ART4

ART4

ADP-ribosyltransferase 4 (Dombrock blood group)
Identifiers
Symbols  ; ARTC4; CD297; DO; DOK1
External IDs GeneCards:
EC number
RNA expression pattern
Orthologs
Species Human Mouse
Entrez
Ensembl
UniProt
RefSeq (mRNA)
RefSeq (protein)
Location (UCSC)
PubMed search

Ecto-ADP-ribosyltransferase 4 is an enzyme that in humans is encoded by the ART4 gene.[1][2] ART4 has also been designated as CD297 (cluster of differentiation 297). This gene encodes a protein that contains a mono-ADP-ribosylation (ART) motif. It is a member of the ADP-ribosyltransferase gene family but enzymatic activity has not been demonstrated experimentally. Antigens of the Dombrock blood group system are located on the gene product, which is glycosylphosphatidylinositol-anchored to the erythrocyte membrane. Allelic variants, some of which lead to adverse transfusion reactions, are known.[2]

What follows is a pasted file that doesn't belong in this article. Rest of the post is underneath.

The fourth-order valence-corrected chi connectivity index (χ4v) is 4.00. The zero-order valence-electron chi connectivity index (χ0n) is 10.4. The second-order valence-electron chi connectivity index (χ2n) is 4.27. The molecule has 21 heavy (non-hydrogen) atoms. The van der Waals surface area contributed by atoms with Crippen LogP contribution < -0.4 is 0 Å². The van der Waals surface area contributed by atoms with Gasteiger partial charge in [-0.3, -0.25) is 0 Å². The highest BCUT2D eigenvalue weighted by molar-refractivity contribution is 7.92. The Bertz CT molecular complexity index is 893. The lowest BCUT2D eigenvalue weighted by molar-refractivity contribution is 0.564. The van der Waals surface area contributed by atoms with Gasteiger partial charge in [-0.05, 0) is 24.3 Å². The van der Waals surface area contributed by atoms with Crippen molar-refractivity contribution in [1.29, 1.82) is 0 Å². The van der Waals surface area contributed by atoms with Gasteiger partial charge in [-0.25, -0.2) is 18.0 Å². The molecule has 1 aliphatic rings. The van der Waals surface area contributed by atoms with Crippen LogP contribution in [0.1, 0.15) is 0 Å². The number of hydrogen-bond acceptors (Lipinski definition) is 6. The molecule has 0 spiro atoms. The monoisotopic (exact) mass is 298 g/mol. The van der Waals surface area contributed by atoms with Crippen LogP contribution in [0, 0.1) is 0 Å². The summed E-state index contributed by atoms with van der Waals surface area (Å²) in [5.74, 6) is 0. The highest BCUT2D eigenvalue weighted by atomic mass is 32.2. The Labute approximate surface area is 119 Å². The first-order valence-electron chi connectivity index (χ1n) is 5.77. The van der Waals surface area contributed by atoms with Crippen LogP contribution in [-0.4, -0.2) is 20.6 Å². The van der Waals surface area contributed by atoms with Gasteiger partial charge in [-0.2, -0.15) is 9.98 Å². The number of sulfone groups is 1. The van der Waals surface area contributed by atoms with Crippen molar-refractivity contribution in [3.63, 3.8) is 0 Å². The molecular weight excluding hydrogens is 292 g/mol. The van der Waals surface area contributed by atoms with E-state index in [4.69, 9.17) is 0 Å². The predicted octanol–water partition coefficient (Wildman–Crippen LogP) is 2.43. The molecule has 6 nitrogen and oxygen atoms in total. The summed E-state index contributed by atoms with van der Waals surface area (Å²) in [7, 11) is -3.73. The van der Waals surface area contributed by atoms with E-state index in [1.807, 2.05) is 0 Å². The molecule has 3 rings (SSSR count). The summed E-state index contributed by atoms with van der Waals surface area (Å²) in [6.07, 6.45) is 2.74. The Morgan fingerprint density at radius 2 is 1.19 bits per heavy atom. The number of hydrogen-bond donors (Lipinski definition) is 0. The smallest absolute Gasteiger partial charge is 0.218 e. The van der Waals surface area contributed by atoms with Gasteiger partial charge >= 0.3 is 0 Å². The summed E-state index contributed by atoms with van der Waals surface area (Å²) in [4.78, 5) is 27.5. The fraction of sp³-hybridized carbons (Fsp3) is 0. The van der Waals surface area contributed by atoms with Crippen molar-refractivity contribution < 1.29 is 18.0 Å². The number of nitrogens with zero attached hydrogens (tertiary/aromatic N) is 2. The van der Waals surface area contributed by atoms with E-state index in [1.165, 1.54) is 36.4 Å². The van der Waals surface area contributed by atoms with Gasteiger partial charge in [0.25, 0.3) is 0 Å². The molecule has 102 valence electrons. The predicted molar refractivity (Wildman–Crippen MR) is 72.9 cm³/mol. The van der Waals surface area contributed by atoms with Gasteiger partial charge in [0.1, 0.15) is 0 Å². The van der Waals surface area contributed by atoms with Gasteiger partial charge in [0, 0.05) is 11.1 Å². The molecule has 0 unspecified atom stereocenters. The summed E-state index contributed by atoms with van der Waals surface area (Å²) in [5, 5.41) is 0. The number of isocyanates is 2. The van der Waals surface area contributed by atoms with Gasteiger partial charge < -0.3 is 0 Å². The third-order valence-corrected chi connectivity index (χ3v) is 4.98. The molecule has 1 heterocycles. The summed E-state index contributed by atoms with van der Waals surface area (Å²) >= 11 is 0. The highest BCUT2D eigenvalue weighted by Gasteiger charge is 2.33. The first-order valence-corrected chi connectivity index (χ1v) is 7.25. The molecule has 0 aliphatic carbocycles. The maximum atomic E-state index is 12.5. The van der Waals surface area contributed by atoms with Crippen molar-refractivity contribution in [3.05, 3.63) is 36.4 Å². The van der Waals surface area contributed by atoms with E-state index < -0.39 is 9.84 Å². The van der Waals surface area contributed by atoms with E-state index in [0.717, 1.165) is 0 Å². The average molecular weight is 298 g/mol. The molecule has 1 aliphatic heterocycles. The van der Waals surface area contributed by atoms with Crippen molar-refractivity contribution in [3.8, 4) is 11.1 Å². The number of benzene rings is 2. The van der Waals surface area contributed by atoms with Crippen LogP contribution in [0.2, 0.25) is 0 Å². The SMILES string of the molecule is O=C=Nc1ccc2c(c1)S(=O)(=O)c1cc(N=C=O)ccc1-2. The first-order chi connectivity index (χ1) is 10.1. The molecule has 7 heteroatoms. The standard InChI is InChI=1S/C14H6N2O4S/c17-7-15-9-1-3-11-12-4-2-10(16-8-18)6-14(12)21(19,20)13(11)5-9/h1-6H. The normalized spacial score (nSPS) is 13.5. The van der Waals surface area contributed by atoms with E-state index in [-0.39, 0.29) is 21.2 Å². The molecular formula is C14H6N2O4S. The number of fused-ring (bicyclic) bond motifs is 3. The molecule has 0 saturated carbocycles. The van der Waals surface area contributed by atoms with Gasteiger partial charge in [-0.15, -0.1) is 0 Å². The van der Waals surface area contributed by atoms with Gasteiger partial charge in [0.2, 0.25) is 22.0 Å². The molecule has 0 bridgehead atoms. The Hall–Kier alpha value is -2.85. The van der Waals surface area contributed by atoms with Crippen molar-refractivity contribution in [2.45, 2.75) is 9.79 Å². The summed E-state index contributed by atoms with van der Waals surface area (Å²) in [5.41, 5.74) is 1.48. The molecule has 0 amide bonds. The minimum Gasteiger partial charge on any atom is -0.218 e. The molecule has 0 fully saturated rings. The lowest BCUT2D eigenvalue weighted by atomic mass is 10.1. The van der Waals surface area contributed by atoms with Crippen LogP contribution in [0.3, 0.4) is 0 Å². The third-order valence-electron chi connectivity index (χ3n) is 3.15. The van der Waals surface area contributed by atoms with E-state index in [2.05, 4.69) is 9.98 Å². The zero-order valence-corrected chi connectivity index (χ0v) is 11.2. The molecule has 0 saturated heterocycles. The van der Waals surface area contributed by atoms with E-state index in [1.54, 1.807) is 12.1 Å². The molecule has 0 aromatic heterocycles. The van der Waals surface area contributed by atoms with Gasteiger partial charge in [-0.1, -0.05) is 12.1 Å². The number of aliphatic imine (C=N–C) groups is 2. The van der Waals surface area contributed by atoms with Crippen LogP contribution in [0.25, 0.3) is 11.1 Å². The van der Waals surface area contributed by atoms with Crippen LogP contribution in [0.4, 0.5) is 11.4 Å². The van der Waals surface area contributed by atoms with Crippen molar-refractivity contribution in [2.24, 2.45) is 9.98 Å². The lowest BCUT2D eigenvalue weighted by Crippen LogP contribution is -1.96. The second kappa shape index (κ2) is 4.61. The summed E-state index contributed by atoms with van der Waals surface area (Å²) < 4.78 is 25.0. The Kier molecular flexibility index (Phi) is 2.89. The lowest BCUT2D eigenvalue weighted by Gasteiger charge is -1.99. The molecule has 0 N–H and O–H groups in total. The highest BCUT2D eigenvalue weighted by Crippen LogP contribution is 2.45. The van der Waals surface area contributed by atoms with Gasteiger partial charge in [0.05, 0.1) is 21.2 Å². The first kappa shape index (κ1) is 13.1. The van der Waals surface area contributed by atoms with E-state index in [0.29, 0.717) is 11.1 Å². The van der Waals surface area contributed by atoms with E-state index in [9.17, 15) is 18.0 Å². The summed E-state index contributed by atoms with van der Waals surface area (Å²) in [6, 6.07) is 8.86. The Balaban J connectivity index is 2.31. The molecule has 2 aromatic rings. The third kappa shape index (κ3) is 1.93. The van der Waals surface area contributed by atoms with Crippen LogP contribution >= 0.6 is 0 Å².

Blood group antigens

Several antigens have been recognised in this family. These are DO*A, DO*JO1, DO*A-WL, DO*DOYA, DO*B, DO*B-WL, DO*B-SH-Q149K, DO*B-(WL)-I175N, DO*HY1, DO*HY2 and DO*DOMR.

Mouse Mutant Alleles for Art4
Marker Symbol for Mouse Gene. This symbol is assigned to the genomic locus by the MGI Art4
Mutant Mouse Embryonic Stem Cell Clones. These are the known targeted mutations for this gene in a mouse. tm1aWTSI(KOMP)Art4
Example structure of targeted conditional mutant allele for this gene
Molecular structure of Art4 region with inserted mutation sequence
These Mutant ES Cells can be studied directly or used to generate mice with this gene knocked out. Study of these mice can shed light on the function of Art4:

see Knockout mouse

References

  1. ^ Koch-Nolte F, Haag F, Braren R, Kuhl M, Hoovers J, Balasubramanian S, Bazan F, Thiele HG (Apr 1997). "Two novel human members of an emerging mammalian gene family related to mono-ADP-ribosylating bacterial toxins". Genomics 39 (3): 370–6.  
  2. ^ a b "Entrez Gene: ART4 ADP-ribosyltransferase 4 (Dombrock blood group)". 

Further reading

External links


This article incorporates text from the United States National Library of Medicine, which is in the public domain.